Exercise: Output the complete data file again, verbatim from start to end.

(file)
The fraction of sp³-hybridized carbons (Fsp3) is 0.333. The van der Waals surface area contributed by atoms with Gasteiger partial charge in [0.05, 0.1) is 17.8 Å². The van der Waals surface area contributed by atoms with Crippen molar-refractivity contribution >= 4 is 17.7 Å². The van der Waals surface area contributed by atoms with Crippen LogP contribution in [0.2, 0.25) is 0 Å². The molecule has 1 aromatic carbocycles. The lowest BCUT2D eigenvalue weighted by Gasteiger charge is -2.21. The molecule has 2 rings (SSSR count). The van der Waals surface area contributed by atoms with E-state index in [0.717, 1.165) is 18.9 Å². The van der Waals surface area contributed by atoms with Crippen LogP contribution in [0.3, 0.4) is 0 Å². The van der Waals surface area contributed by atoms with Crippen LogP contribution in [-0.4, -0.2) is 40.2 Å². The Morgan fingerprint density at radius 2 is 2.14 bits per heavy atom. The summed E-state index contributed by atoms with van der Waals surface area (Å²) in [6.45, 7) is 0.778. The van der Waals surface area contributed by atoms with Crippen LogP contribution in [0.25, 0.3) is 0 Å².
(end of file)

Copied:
The fraction of sp³-hybridized carbons (Fsp3) is 0.333. The van der Waals surface area contributed by atoms with Gasteiger partial charge in [0.05, 0.1) is 17.8 Å². The van der Waals surface area contributed by atoms with Crippen molar-refractivity contribution >= 4 is 17.7 Å². The van der Waals surface area contributed by atoms with Crippen LogP contribution in [0.2, 0.25) is 0 Å². The molecule has 1 aromatic carbocycles. The lowest BCUT2D eigenvalue weighted by Gasteiger charge is -2.21. The molecule has 2 rings (SSSR count). The van der Waals surface area contributed by atoms with E-state index in [0.717, 1.165) is 18.9 Å². The van der Waals surface area contributed by atoms with Crippen LogP contribution in [0.3, 0.4) is 0 Å². The van der Waals surface area contributed by atoms with Crippen LogP contribution in [-0.4, -0.2) is 40.2 Å². The Morgan fingerprint density at radius 2 is 2.14 bits per heavy atom. The summed E-state index contributed by atoms with van der Waals surface area (Å²) in [6.45, 7) is 0.778. The van der Waals surface area contributed by atoms with Crippen LogP contribution in [0.25, 0.3) is 0 Å².